Copenhagen: Reactions to murder of Turkish boy

Earlier this week a Turkish boy, Deniz Özgür Uzun (16), was killed by three Danish boys (15, 17 and 18) as he worked delivering newspapers. According to witness reports, the Danish boys called out racist comments to the boy and a friend who was with him before attacking him with a baseball bat and a hammer. The murder shocked Denmark for its brutality, however, not everybody is seeing this as a racist murder.

The three attackers were known by the police and social services for their criminal activity. The youngest was caught with a gun six days before the murder.

This story is also pushing politicians to discuss the tightening of weapon laws. One suggestion I saw, though I can't find the source at the moment, was to automatically deport any foreigner caught with a weapon

On the other hand, there are those who claim that this murder was simply racist and Islamophobic, and point to the reprinting of the Mohammed cartoons as a driving force.

In this post I try to summarize the different responses:

At the hospital, coming to visit their son for the last time, Dennis' mother, Gülcen, said in Turkish that she has lost her son. He had never done any harm to anybody, he had body and soul. She says they were never prejudiced against Kurds or Christians, they could speak with everybody.

She also said she doesn't other other mothers to suffer as she does now, but she wants that those who killed her son will be punished.

Ali, Dennis' father, says that Deniz had never hit anybody, and that he did not raise him up to be killed at the age of 16. He wants the attackers to get the harshest punishment. Not for revenge, but out of fear that they'll do it again.

Ali: "These three racist Danes were being sought even before attacking my son. How could this happen?" He urged the Danish authorities to conduct a thorough investigation.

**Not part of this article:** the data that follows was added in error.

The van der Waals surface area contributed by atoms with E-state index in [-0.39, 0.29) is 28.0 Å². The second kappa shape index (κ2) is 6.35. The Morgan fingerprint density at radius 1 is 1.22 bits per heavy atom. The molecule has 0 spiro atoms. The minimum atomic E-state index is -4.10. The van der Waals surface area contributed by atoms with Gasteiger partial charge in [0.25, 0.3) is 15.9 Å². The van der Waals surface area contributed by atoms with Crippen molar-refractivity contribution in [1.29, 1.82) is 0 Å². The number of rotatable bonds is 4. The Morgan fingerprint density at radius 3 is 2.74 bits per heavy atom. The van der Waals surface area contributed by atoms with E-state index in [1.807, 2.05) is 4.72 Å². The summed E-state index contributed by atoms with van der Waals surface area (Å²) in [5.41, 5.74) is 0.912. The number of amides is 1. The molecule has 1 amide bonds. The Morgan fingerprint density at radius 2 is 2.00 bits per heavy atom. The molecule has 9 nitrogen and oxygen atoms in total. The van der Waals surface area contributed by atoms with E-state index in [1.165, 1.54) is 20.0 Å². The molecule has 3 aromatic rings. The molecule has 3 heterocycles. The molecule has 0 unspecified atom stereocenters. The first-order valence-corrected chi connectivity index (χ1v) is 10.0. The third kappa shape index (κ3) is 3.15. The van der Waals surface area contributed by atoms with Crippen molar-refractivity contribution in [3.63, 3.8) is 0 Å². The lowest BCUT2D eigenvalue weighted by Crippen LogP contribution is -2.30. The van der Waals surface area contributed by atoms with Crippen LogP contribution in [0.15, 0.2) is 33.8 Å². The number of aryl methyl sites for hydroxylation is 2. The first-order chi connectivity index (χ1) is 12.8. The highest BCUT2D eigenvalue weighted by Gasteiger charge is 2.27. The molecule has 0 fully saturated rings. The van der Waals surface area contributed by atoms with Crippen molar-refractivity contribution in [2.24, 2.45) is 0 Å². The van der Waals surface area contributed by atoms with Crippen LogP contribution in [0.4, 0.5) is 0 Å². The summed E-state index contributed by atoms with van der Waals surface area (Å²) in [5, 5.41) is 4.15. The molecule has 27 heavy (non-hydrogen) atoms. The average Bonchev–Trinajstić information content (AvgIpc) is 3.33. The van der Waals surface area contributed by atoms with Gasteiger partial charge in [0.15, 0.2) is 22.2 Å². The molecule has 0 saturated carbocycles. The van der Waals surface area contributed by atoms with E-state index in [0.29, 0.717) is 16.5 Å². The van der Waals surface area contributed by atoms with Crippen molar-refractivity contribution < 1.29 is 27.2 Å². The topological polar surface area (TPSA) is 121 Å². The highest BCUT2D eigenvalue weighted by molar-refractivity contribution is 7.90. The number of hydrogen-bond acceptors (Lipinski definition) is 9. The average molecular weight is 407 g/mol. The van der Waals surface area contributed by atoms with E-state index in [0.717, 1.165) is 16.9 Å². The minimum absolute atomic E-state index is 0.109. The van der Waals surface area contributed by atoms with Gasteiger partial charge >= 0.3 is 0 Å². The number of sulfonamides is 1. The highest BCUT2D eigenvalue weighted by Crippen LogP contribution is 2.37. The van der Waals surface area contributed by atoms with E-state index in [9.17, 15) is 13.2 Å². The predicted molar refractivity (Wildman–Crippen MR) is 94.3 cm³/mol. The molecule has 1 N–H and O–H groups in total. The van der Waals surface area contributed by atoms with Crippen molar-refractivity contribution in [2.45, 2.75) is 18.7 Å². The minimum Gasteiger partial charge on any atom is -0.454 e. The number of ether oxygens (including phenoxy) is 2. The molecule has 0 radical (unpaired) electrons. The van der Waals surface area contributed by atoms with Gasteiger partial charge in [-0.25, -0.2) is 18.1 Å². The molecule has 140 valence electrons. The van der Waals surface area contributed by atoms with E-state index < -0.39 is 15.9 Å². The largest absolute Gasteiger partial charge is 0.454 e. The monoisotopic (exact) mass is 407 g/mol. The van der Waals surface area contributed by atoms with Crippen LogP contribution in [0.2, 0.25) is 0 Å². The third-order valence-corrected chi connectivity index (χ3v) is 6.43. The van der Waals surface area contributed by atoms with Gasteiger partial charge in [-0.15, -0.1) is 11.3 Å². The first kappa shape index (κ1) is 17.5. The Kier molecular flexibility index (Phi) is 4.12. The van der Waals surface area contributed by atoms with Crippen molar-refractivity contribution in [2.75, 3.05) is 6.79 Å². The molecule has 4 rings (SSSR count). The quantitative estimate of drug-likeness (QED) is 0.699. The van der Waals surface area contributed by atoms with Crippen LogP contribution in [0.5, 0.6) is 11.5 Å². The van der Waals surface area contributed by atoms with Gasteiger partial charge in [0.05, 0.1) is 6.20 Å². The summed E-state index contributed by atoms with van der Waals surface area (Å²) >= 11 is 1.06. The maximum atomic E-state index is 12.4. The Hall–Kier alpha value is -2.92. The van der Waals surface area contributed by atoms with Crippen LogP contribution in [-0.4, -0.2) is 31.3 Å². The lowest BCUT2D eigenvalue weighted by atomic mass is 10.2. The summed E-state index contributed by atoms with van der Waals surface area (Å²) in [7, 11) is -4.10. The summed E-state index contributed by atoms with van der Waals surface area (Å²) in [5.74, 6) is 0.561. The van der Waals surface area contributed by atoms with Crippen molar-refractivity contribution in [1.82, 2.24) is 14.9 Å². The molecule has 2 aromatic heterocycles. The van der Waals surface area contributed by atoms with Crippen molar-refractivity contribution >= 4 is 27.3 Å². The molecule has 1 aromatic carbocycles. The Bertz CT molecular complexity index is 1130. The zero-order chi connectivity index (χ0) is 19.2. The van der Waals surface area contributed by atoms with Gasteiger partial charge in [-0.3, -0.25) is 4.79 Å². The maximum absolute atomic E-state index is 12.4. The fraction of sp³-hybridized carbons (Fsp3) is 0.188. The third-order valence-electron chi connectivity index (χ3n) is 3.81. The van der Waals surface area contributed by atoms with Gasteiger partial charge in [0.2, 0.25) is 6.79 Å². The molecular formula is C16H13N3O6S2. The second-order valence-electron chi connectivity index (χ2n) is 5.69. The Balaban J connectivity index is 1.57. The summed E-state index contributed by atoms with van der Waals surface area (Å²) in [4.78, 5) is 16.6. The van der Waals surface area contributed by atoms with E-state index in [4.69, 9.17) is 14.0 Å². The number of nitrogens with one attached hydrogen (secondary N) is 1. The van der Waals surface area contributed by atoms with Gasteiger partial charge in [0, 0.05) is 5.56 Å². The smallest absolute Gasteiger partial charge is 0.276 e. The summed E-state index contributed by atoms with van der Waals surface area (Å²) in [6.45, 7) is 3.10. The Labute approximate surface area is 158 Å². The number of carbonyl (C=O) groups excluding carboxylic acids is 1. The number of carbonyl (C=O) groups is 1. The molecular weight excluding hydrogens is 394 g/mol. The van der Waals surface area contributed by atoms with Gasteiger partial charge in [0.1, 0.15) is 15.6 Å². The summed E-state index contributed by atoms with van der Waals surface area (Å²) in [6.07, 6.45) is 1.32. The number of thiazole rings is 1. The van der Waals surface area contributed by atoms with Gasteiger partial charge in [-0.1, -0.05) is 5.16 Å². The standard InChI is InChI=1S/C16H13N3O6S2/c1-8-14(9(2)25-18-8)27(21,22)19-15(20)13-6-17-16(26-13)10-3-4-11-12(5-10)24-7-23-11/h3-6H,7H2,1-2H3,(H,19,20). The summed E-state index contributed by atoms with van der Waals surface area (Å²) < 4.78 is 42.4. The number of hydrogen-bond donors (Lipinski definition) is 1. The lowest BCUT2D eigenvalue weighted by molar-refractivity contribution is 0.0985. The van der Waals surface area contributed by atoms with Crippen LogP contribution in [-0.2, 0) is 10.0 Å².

The mother of two of the attackers asked for forgiveness from Dennis' parents, but they refuse to accept it. Gülcen says that their mother should not ask for forgiveness, since even if she did forgive them, her son in his grave never can. She says she sees it as a planned attack and not as an occurrence. Ali didn't want to read a letter they received from the attacker's mother. According to one source he said that the boys' mother should have discipliines them, instead of writing letters.

Gülcen and Ali parted from their son Friday. He will be buried in Tatar, in Turkey, once the embassy paperwork is finished.


Danish-Turkish newspaper Haber, suggest Copenhagen rename the street where Dennis was killed "Denizvey" (Dennis Road). According to the editorial staff, this will be an acceptable possible way for the Copenhagen municipality to show that immigrants are part of Danish society and part of the city.

Sadi Tekelioglu, the chief editor, wants this murder to get as much attention as that of Antonio Curra, an Italian tourist who was killed in 2003 by Turkish immigrants (See here and here). he also thinks that road should be renamed after Antonio.

He says it's about reaching out to each other, and calming the tensions on both sides, as well as generally being a big gesture to immigrants.